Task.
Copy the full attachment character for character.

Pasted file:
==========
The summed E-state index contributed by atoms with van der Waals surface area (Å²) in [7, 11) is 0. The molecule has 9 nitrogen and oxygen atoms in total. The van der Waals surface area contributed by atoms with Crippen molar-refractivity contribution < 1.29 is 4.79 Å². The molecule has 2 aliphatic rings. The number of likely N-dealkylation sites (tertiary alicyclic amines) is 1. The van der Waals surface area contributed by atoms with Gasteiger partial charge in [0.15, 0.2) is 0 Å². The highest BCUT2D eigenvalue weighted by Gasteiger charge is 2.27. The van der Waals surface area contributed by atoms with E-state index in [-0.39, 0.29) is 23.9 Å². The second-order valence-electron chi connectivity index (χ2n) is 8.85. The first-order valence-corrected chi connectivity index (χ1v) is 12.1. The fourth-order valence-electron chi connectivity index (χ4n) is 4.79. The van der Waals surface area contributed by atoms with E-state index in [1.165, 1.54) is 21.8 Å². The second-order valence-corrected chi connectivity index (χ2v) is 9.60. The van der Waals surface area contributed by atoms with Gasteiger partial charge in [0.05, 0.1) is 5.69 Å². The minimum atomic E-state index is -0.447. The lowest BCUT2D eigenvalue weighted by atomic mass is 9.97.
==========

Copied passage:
The summed E-state index contributed by atoms with van der Waals surface area (Å²) in [7, 11) is 0. The molecule has 9 nitrogen and oxygen atoms in total. The van der Waals surface area contributed by atoms with Crippen molar-refractivity contribution < 1.29 is 4.79 Å². The molecule has 2 aliphatic rings. The number of likely N-dealkylation sites (tertiary alicyclic amines) is 1. The van der Waals surface area contributed by atoms with Gasteiger partial charge in [0.15, 0.2) is 0 Å². The highest BCUT2D eigenvalue weighted by Gasteiger charge is 2.27. The van der Waals surface area contributed by atoms with E-state index in [-0.39, 0.29) is 23.9 Å². The second-order valence-electron chi connectivity index (χ2n) is 8.85. The first-order valence-corrected chi connectivity index (χ1v) is 12.1. The fourth-order valence-electron chi connectivity index (χ4n) is 4.79. The van der Waals surface area contributed by atoms with E-state index in [1.165, 1.54) is 21.8 Å². The second-order valence-corrected chi connectivity index (χ2v) is 9.60. The van der Waals surface area contributed by atoms with Gasteiger partial charge in [0.05, 0.1) is 5.69 Å². The minimum atomic E-state index is -0.447. The lowest BCUT2D eigenvalue weighted by atomic mass is 9.97.